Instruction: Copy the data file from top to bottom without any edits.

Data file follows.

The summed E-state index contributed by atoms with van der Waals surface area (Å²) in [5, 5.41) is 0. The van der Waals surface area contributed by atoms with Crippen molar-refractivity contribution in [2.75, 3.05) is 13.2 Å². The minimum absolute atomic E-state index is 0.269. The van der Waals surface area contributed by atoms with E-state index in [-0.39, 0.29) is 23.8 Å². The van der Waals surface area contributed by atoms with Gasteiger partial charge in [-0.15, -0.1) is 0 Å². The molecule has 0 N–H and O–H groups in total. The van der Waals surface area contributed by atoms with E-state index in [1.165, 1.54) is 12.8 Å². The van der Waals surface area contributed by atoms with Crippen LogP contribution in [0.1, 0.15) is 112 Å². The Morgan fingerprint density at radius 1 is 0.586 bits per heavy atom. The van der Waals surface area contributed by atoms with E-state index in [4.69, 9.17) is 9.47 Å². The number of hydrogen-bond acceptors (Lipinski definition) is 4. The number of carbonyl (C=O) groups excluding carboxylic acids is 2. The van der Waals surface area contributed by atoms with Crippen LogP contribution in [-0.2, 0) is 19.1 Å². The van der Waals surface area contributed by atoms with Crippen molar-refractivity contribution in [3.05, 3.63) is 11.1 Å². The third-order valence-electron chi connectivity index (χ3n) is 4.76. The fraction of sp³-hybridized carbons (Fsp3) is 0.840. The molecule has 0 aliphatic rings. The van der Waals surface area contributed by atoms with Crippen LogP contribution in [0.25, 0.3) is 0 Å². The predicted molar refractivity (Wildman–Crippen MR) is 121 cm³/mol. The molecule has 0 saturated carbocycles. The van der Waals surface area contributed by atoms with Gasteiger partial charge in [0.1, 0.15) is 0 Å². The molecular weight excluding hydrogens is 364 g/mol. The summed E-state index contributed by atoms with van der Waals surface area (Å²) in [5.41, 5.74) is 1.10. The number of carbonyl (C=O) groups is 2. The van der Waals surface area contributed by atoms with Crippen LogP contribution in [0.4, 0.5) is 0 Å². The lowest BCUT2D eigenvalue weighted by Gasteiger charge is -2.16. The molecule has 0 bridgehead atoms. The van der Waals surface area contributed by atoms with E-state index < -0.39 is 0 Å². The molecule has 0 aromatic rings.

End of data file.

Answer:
The summed E-state index contributed by atoms with van der Waals surface area (Å²) in [5, 5.41) is 0. The van der Waals surface area contributed by atoms with Crippen molar-refractivity contribution in [2.75, 3.05) is 13.2 Å². The minimum absolute atomic E-state index is 0.269. The van der Waals surface area contributed by atoms with E-state index in [-0.39, 0.29) is 23.8 Å². The van der Waals surface area contributed by atoms with Gasteiger partial charge in [-0.15, -0.1) is 0 Å². The molecule has 0 N–H and O–H groups in total. The van der Waals surface area contributed by atoms with E-state index in [1.165, 1.54) is 12.8 Å². The van der Waals surface area contributed by atoms with Crippen LogP contribution in [0.1, 0.15) is 112 Å². The Morgan fingerprint density at radius 1 is 0.586 bits per heavy atom. The van der Waals surface area contributed by atoms with E-state index in [4.69, 9.17) is 9.47 Å². The number of hydrogen-bond acceptors (Lipinski definition) is 4. The number of carbonyl (C=O) groups excluding carboxylic acids is 2. The van der Waals surface area contributed by atoms with Crippen LogP contribution in [-0.2, 0) is 19.1 Å². The van der Waals surface area contributed by atoms with Crippen molar-refractivity contribution in [3.05, 3.63) is 11.1 Å². The third-order valence-electron chi connectivity index (χ3n) is 4.76. The fraction of sp³-hybridized carbons (Fsp3) is 0.840. The molecule has 0 aliphatic rings. The van der Waals surface area contributed by atoms with Crippen LogP contribution in [0.25, 0.3) is 0 Å². The predicted molar refractivity (Wildman–Crippen MR) is 121 cm³/mol. The molecule has 0 saturated carbocycles. The van der Waals surface area contributed by atoms with Gasteiger partial charge in [0.1, 0.15) is 0 Å². The molecular weight excluding hydrogens is 364 g/mol. The summed E-state index contributed by atoms with van der Waals surface area (Å²) in [5.41, 5.74) is 1.10. The number of carbonyl (C=O) groups is 2. The van der Waals surface area contributed by atoms with Crippen LogP contribution in [0.4, 0.5) is 0 Å². The lowest BCUT2D eigenvalue weighted by Gasteiger charge is -2.16. The molecule has 0 bridgehead atoms. The van der Waals surface area contributed by atoms with E-state index < -0.39 is 0 Å². The molecule has 0 aromatic rings.